It’s worth remembering that Monsanto, the most proactive GM industrialists were also responsible for Agent Orange and DDT. They have no moral standing and are motivated only by profit. They even sue farmers for patent violations when thier crops infect natural ones. They are one of the most agressively letigeous GM companies there is. There are concerns that GM Soya is so prevalent now that natural stocks are severely threatened.

Join the debate.

Update: 6/4/2011

I have concerns not only of the reduction of natural biodiversity, the reduction of natural soya in the US to virtually the point of extinction I think is evidence enough of that; Not even of the lack of labelling which was poor, and is not improving; Not even the lack of transparency of (in my opinion) untrustworthy pharma companies, but one of the known characteristics of existing organisms. Horizontal Transfer ~ and the modified viruses specifically designed to make their transition into a foreign genome not just possible but desirable.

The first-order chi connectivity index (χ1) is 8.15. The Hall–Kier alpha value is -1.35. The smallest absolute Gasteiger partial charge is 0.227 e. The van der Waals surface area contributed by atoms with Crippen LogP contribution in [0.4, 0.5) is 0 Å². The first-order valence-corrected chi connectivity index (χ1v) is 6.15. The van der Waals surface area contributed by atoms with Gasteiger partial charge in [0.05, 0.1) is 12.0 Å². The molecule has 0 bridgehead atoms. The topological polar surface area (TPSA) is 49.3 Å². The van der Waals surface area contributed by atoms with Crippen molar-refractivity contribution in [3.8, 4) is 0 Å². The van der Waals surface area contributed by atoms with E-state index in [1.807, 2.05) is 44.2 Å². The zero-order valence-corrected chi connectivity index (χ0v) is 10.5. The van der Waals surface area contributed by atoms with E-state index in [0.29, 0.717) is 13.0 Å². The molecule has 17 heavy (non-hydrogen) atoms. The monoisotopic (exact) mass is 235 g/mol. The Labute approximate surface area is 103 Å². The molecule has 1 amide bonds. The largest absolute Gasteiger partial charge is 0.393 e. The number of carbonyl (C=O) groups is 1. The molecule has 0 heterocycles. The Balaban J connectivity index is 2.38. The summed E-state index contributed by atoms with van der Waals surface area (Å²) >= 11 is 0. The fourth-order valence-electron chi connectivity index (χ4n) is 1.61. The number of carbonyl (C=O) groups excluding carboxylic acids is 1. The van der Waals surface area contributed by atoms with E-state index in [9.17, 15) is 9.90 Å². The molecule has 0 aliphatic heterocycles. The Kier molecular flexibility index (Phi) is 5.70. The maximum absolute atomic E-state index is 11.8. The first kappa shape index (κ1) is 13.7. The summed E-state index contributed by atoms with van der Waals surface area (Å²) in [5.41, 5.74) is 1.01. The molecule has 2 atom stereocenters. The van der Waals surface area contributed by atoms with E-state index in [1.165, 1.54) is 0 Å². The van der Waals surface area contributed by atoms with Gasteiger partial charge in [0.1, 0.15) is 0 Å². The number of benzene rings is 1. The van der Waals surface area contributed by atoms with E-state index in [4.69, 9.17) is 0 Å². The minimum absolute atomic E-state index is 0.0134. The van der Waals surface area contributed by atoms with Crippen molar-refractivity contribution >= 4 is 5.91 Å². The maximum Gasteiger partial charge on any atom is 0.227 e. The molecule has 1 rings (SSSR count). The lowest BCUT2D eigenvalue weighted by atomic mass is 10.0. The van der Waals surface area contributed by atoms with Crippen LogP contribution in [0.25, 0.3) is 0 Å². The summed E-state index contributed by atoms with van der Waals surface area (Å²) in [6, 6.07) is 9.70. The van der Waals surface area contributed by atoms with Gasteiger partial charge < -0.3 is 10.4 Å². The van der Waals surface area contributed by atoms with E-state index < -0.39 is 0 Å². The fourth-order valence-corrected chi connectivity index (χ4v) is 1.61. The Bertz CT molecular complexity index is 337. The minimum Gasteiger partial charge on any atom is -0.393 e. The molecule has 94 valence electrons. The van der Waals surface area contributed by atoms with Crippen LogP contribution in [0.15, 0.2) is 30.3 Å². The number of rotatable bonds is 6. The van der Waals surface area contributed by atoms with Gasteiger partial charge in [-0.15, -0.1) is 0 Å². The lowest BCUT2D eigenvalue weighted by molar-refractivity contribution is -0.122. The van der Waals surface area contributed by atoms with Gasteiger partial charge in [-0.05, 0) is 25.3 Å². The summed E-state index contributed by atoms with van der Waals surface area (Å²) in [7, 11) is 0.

This is called the Horizontal transfer of GM nuclear material into a genome. This is no miracle of science, and is not in any scientific doubt.
It is the mechanism whereby one eucaryoyic cell passes on drug resistence to another by incorperating the dna of a resistant one into its own genome.
It is believed GM dna can be passed through the gut wall either whole or in part, and thence into the bloodstream exactly the same way. There is a great deal of documentary evidence of this process, this is a link describing the term:…_gene_transfer
I for one don’t want any of my cells reprogrammed to produce BT toxin or any of the redundant unknown sequences known to exist which could be fungal, bacterial or viral, fish, plant or animal.
The bacteria in the gut are particularly well adapted and readily pass on drug resistance. They readily express relavant DNA so that it can be adopted by any other bacteria, pass through cell walls or be adopted by a variety of methods.
I find it extroadinary that people don’t know this.

This is a fun little presentation of how it’s usually done:…yer_detailpage
Or more simply,…yer_detailpage